Skip navigation
Sign up to follow your favorites on all your devices.
Sign up

Did Ehrhoff do enough to earn a contract from the Bruins?

World Cup Of Hockey 2016 Final - Game One - Europe v Canada

TORONTO, ON - SEPTEMBER 27: Christian Ehrhoff #10 of Team Europe looks on against Team Canada during the second period during Game One of the World Cup of Hockey final series at Air Canada Centre on September 27, 2016 in Toronto, Canada. (Photo by Bruce Bennett/Getty Images)

Getty Images

After being part of a Team Europe that surprised many during the World Cup of Hockey tournament, Christian Ehrhoff earned himself a PTO with the Boston Bruins.

If you’re a defenseman looking for work, you could do worse than joining the Bruins.

Boston is certainly in need of young, puck moving defensemen and although Ehrhoff isn’t young, he can still move the puck somewhat effectively.

The 34-year-old scored in his preseason debut against the Canadiens last week and managed to put together a decent camp.

“I thought overall I played pretty good,” said Ehrhoff, per CSN New England.

“For me it’s a chance to prove that I can still play in this league and I just took it day-by-day and tried to do my best out there. That’s what I did. I put it all on the line, and now I wait and see.”

The veteran blue liner has moved a lot over the last couple of years, as he’s played for Buffalo, Pittsburgh, Chicago and Los Angeles in the last three seasons.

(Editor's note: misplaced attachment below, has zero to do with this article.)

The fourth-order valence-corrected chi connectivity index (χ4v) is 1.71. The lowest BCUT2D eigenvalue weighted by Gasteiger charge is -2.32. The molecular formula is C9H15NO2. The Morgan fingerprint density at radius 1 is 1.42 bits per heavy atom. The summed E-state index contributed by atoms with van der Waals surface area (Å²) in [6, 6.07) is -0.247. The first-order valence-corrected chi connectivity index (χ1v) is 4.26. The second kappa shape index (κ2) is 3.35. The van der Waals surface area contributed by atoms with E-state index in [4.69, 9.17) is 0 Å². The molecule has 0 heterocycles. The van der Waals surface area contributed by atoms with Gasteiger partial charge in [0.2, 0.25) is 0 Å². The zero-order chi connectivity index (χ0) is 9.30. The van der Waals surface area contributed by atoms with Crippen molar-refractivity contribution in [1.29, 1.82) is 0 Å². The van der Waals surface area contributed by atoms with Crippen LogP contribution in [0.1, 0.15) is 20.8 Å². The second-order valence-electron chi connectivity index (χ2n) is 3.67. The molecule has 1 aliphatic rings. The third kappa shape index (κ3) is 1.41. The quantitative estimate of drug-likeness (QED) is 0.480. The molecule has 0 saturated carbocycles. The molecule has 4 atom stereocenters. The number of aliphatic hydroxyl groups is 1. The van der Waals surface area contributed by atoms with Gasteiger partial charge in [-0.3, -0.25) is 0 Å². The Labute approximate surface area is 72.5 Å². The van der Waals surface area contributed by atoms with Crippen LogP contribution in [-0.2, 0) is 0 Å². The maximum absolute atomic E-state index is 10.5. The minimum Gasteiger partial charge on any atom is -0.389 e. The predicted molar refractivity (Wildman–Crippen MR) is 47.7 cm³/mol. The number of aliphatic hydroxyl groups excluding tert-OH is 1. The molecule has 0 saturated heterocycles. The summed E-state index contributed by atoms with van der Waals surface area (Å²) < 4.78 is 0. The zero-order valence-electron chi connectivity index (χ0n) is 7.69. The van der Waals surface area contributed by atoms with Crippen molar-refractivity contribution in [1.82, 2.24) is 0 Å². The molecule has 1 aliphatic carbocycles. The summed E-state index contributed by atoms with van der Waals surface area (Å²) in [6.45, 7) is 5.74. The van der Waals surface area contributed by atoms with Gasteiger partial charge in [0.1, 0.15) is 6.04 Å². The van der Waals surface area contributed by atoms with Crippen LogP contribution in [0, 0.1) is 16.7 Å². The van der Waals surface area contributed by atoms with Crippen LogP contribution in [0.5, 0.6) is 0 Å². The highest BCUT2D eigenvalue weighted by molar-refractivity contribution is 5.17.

Although Boston isn’t very deep on the back end, they still have seven defensemen on one-way contracts, which means Ehrhoff has to beat one of them out or the team has to be willing to keep eight guys.

If they don’t go with eight, the only player Ehrhoff may realistically have a chance to supplant is 23-year-old Joe Morrow.

The team would have to pay Morrow his full $800,000 salary if they send him to the minors, but it wouldn’t count on the salary cap.

But for a team looking to get younger on D, does that kind of move really make sense? Not really.

This might be Ehrhoff’s final NHL opportunity. If he fails to make the Bruins, he might look to return to Europe.

If he can’t latch on in the NHL this year, don’t feel too bad for him. Thanks to a compliance buyout from the Sabres in 2014, he’ll earn just over $857,000 per year until 2027-28.

Regardless, a final decision should be made before Tuesday evening.